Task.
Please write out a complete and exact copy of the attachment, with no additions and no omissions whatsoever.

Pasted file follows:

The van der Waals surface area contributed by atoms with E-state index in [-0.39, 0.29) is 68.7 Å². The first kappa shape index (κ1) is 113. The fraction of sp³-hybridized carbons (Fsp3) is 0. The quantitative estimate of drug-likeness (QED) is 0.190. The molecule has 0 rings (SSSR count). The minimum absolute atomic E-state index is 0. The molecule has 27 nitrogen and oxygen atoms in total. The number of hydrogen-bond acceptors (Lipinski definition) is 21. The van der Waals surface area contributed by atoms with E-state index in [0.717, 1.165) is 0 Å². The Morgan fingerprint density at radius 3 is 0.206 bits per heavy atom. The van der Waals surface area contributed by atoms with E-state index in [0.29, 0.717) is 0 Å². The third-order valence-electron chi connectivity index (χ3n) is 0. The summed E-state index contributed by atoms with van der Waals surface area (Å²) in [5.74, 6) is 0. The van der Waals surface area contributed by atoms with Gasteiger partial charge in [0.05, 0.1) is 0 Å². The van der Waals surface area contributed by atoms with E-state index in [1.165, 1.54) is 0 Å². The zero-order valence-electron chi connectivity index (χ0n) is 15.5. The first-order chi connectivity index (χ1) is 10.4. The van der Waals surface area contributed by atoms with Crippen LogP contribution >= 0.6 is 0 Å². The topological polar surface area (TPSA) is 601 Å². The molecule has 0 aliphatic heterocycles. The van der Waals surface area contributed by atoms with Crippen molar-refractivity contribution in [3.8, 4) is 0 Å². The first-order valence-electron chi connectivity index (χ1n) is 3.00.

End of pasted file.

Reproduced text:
The van der Waals surface area contributed by atoms with E-state index in [-0.39, 0.29) is 68.7 Å². The first kappa shape index (κ1) is 113. The fraction of sp³-hybridized carbons (Fsp3) is 0. The quantitative estimate of drug-likeness (QED) is 0.190. The molecule has 0 rings (SSSR count). The minimum absolute atomic E-state index is 0. The molecule has 27 nitrogen and oxygen atoms in total. The number of hydrogen-bond acceptors (Lipinski definition) is 21. The van der Waals surface area contributed by atoms with E-state index in [0.717, 1.165) is 0 Å². The Morgan fingerprint density at radius 3 is 0.206 bits per heavy atom. The van der Waals surface area contributed by atoms with E-state index in [0.29, 0.717) is 0 Å². The third-order valence-electron chi connectivity index (χ3n) is 0. The summed E-state index contributed by atoms with van der Waals surface area (Å²) in [5.74, 6) is 0. The van der Waals surface area contributed by atoms with Gasteiger partial charge in [0.05, 0.1) is 0 Å². The van der Waals surface area contributed by atoms with E-state index in [1.165, 1.54) is 0 Å². The zero-order valence-electron chi connectivity index (χ0n) is 15.5. The first-order chi connectivity index (χ1) is 10.4. The van der Waals surface area contributed by atoms with Crippen LogP contribution >= 0.6 is 0 Å². The topological polar surface area (TPSA) is 601 Å². The molecule has 0 aliphatic heterocycles. The van der Waals surface area contributed by atoms with Crippen molar-refractivity contribution in [3.8, 4) is 0 Å². The first-order valence-electron chi connectivity index (χ1n) is 3.00.